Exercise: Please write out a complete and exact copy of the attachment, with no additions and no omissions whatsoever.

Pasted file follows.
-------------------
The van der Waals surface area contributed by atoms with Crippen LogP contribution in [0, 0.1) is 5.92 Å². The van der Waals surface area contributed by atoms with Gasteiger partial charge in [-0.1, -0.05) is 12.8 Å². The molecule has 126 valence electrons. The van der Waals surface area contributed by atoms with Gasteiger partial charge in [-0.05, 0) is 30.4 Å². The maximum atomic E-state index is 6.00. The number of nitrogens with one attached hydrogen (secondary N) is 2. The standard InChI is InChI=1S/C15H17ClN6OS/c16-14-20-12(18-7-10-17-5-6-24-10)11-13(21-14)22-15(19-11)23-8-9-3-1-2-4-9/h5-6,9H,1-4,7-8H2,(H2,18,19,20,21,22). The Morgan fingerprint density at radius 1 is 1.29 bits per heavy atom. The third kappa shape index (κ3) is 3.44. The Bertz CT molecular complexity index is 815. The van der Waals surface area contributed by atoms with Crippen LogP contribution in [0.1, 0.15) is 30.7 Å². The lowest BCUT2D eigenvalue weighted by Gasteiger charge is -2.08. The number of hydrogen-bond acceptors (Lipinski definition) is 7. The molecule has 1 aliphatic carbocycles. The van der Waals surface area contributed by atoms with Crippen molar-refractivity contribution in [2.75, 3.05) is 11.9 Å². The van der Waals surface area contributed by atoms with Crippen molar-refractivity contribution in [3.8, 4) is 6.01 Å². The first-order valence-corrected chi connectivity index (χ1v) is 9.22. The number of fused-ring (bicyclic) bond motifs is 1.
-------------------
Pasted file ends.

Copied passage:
The van der Waals surface area contributed by atoms with Crippen LogP contribution in [0, 0.1) is 5.92 Å². The van der Waals surface area contributed by atoms with Gasteiger partial charge in [-0.1, -0.05) is 12.8 Å². The molecule has 126 valence electrons. The van der Waals surface area contributed by atoms with Gasteiger partial charge in [-0.05, 0) is 30.4 Å². The maximum atomic E-state index is 6.00. The number of nitrogens with one attached hydrogen (secondary N) is 2. The standard InChI is InChI=1S/C15H17ClN6OS/c16-14-20-12(18-7-10-17-5-6-24-10)11-13(21-14)22-15(19-11)23-8-9-3-1-2-4-9/h5-6,9H,1-4,7-8H2,(H2,18,19,20,21,22). The Morgan fingerprint density at radius 1 is 1.29 bits per heavy atom. The third kappa shape index (κ3) is 3.44. The Bertz CT molecular complexity index is 815. The van der Waals surface area contributed by atoms with Crippen LogP contribution in [0.1, 0.15) is 30.7 Å². The lowest BCUT2D eigenvalue weighted by Gasteiger charge is -2.08. The number of hydrogen-bond acceptors (Lipinski definition) is 7. The molecule has 1 aliphatic carbocycles. The van der Waals surface area contributed by atoms with Crippen molar-refractivity contribution in [2.75, 3.05) is 11.9 Å². The van der Waals surface area contributed by atoms with Crippen molar-refractivity contribution in [3.8, 4) is 6.01 Å². The first-order valence-corrected chi connectivity index (χ1v) is 9.22. The number of fused-ring (bicyclic) bond motifs is 1.